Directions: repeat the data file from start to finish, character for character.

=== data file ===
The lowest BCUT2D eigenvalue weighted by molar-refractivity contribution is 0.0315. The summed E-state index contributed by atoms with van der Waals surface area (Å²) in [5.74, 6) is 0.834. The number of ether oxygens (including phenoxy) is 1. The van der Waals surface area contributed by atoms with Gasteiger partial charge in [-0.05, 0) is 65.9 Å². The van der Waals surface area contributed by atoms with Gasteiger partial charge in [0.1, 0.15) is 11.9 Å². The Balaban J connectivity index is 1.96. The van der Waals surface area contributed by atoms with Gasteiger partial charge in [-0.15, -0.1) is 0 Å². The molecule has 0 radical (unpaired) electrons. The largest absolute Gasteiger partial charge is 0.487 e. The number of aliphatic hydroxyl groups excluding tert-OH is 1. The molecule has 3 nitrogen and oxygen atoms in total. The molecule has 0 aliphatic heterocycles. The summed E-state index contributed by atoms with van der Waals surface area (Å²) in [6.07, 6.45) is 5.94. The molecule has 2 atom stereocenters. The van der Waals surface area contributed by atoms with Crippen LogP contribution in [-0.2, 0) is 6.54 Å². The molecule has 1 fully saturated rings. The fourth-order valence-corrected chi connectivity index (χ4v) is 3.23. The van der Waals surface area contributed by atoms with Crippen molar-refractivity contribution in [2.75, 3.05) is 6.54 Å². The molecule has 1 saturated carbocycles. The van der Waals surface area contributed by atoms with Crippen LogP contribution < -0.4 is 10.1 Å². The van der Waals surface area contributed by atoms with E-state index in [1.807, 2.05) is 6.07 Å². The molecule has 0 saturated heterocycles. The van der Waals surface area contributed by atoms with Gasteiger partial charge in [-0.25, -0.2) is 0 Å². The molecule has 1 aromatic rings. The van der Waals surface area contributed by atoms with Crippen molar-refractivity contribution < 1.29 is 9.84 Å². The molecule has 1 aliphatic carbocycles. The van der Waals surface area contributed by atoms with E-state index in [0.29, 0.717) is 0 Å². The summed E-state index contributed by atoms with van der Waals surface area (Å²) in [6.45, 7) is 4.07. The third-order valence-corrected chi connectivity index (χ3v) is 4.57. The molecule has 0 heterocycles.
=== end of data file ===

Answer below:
The lowest BCUT2D eigenvalue weighted by molar-refractivity contribution is 0.0315. The summed E-state index contributed by atoms with van der Waals surface area (Å²) in [5.74, 6) is 0.834. The number of ether oxygens (including phenoxy) is 1. The van der Waals surface area contributed by atoms with Gasteiger partial charge in [-0.05, 0) is 65.9 Å². The van der Waals surface area contributed by atoms with Gasteiger partial charge in [0.1, 0.15) is 11.9 Å². The Balaban J connectivity index is 1.96. The van der Waals surface area contributed by atoms with Gasteiger partial charge in [-0.15, -0.1) is 0 Å². The molecule has 0 radical (unpaired) electrons. The largest absolute Gasteiger partial charge is 0.487 e. The number of aliphatic hydroxyl groups excluding tert-OH is 1. The molecule has 3 nitrogen and oxygen atoms in total. The molecule has 0 aliphatic heterocycles. The summed E-state index contributed by atoms with van der Waals surface area (Å²) in [6.07, 6.45) is 5.94. The molecule has 2 atom stereocenters. The van der Waals surface area contributed by atoms with Crippen LogP contribution in [-0.2, 0) is 6.54 Å². The molecule has 1 fully saturated rings. The fourth-order valence-corrected chi connectivity index (χ4v) is 3.23. The van der Waals surface area contributed by atoms with Crippen molar-refractivity contribution in [2.75, 3.05) is 6.54 Å². The molecule has 1 saturated carbocycles. The van der Waals surface area contributed by atoms with Crippen LogP contribution < -0.4 is 10.1 Å². The van der Waals surface area contributed by atoms with E-state index in [1.807, 2.05) is 6.07 Å². The molecule has 0 saturated heterocycles. The van der Waals surface area contributed by atoms with Gasteiger partial charge in [-0.25, -0.2) is 0 Å². The molecule has 1 aromatic rings. The van der Waals surface area contributed by atoms with Crippen molar-refractivity contribution < 1.29 is 9.84 Å². The molecule has 1 aliphatic carbocycles. The van der Waals surface area contributed by atoms with E-state index in [0.29, 0.717) is 0 Å². The summed E-state index contributed by atoms with van der Waals surface area (Å²) in [6.45, 7) is 4.07. The third-order valence-corrected chi connectivity index (χ3v) is 4.57. The molecule has 0 heterocycles.